Phases of a Fire

Phases of a Fire

Incipient Phase

  • The Incipient Phase, also known as ignition phase, is the first stage of fire.
  • At this stage, a fire’s heat energy is less than the cooling energy of its surroundings.
  • Combustible materials start to heat up and pyrolyse, breaking down into various components.
  • Some parts of these materials vaporise and mix with oxygen, forming a flammable mix.
  • In this phase, the fire is usually controllable and can be extinguished with water or a fire extinguisher.

Growth Phase

  • During the Growth Phase, heat production exceeds the cooling capacity of the environment, and the fire starts to spread.
  • Further pyrolysis occurs, and the fire spreads by heat transfer.
  • This phase can be swift or slow, based on the availability and characteristics of fuel, existing ventilation conditions and the methods of heat transfer present.
  • The fire may create an updraft, dragging fresh air into the fire and pushing hot gases up and out.
  • In closed environments, while the oxygen levels decrease, the presence of hot gases and smoke increases proportionately, creating a thick, dark smoke overhead.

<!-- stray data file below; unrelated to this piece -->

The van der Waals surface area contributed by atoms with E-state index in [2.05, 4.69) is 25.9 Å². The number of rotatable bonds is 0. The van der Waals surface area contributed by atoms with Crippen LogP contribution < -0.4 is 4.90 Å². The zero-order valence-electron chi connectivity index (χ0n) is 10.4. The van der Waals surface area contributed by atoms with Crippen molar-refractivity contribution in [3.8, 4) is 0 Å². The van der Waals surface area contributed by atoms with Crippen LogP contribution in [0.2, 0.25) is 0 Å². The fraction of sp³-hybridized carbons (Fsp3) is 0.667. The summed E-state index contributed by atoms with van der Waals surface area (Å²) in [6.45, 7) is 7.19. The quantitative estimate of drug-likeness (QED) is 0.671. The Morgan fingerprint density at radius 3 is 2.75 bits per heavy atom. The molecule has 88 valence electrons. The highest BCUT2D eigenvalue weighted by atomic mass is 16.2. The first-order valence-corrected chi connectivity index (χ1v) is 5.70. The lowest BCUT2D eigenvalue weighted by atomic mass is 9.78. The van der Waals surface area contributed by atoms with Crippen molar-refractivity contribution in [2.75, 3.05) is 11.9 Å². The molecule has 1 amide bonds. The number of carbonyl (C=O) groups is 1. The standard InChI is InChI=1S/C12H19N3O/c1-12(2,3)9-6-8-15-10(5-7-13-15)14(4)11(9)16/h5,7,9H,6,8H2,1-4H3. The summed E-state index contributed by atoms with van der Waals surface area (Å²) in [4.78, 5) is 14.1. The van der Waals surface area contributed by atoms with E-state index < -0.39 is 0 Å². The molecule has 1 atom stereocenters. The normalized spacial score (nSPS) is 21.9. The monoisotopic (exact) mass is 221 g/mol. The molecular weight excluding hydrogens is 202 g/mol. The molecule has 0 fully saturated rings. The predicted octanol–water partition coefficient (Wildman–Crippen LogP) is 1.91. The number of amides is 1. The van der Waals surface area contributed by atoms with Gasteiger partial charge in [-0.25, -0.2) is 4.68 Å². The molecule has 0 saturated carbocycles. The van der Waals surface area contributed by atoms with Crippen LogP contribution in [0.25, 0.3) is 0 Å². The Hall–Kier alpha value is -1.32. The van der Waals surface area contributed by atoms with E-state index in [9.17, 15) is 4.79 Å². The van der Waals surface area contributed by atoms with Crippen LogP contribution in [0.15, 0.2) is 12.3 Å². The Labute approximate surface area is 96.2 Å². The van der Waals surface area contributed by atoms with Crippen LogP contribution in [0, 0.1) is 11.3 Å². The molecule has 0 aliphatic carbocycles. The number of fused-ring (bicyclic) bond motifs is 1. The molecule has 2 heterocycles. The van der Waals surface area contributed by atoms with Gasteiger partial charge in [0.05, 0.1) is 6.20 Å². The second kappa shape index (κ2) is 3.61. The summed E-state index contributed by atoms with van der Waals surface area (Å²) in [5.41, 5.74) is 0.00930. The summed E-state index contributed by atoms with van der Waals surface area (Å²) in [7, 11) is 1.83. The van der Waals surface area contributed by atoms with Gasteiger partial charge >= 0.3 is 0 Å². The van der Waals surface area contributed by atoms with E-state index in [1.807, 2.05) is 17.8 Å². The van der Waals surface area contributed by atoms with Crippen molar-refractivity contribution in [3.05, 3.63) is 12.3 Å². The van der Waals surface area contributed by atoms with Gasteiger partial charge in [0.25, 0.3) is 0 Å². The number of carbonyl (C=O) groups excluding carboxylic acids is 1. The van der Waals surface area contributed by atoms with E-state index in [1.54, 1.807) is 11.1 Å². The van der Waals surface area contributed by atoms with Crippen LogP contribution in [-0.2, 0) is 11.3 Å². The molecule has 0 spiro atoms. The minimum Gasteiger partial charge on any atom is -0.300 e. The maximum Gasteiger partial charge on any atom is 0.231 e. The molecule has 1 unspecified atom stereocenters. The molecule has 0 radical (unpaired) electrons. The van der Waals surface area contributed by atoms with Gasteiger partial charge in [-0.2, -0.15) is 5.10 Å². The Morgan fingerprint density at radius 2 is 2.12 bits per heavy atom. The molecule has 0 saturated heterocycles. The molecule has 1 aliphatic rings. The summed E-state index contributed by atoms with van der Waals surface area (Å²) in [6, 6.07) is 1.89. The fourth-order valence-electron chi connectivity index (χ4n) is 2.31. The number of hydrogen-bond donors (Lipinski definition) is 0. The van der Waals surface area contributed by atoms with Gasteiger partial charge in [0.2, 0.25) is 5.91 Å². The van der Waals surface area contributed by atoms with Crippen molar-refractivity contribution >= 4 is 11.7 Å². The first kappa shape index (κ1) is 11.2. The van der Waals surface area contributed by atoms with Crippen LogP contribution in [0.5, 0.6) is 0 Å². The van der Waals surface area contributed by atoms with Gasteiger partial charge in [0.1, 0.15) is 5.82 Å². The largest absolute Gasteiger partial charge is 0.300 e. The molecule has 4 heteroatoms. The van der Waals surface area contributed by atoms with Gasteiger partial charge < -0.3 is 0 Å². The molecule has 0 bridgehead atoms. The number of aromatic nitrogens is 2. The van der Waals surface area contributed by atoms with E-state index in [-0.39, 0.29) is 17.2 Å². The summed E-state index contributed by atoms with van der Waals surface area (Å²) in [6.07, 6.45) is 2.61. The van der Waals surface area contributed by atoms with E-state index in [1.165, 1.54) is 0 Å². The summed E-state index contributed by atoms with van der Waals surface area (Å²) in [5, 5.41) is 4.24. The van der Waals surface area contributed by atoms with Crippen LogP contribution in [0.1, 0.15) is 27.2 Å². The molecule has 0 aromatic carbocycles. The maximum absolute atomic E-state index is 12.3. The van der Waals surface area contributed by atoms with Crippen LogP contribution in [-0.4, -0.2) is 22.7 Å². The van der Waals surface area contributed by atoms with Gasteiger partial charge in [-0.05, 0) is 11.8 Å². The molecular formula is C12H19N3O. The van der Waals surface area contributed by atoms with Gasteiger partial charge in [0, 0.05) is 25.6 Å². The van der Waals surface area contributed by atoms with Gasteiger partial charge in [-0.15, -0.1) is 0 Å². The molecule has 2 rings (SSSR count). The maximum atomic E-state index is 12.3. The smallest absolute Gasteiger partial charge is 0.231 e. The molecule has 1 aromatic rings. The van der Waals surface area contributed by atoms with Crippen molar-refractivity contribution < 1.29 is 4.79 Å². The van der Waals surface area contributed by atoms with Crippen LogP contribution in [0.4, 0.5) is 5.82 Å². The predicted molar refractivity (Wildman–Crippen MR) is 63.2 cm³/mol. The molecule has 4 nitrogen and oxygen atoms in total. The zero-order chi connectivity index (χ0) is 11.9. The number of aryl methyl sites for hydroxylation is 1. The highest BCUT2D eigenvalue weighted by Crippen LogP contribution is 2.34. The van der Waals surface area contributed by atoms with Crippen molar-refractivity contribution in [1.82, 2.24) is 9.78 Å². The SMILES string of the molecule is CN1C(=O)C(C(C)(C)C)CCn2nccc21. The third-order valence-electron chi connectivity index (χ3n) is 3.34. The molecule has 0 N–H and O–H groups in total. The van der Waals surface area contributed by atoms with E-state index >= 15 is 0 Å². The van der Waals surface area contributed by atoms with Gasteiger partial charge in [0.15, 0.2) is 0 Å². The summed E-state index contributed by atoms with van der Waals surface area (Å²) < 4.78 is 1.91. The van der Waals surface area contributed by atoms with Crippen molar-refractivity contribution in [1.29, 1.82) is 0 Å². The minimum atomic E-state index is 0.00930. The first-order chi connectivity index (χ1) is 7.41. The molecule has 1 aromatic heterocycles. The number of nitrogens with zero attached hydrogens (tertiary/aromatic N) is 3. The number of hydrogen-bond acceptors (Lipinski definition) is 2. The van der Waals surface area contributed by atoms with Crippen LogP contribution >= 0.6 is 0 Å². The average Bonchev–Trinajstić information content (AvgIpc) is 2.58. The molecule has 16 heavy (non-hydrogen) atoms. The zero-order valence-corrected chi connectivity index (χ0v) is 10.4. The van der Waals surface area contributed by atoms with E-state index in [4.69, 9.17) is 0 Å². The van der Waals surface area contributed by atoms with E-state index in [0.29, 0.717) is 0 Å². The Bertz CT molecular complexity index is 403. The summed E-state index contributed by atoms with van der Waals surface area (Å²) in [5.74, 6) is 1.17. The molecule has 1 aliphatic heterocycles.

Fully Developed Phase

  • Reaching the Fully Developed Phase, emissions are intense and the fire is at its peak heat release rate.
  • The term flashover refers to the moment thoroughly heated gases and materials ignite almost simultaneously, causing the fire to become fully developed.
  • The heat and flames are emitted through available openings, including windows and doorways.
  • The fire consumes most of the available fuel and oxygen in the enclosed space.

Decay Phase

  • Finally, the Decay Phase sees the fire start to diminish, primarily due to the depletion of available fuel or oxygen.
  • However, very hot gases and harmful substances will still be present.
  • Secondary fires may occur if sufficient fuel and oxygen are reintroduced to hot materials.
  • A phenomenon known as backdraft can occur if fresh oxygen is suddenly introduced into the environment.

In Forensic Fire Investigation, understanding the four phases of a fire is critical. It supports the investigators in understanding the fire science, identifying the point of origin, observing the fire patterns and investigating the causes of fire.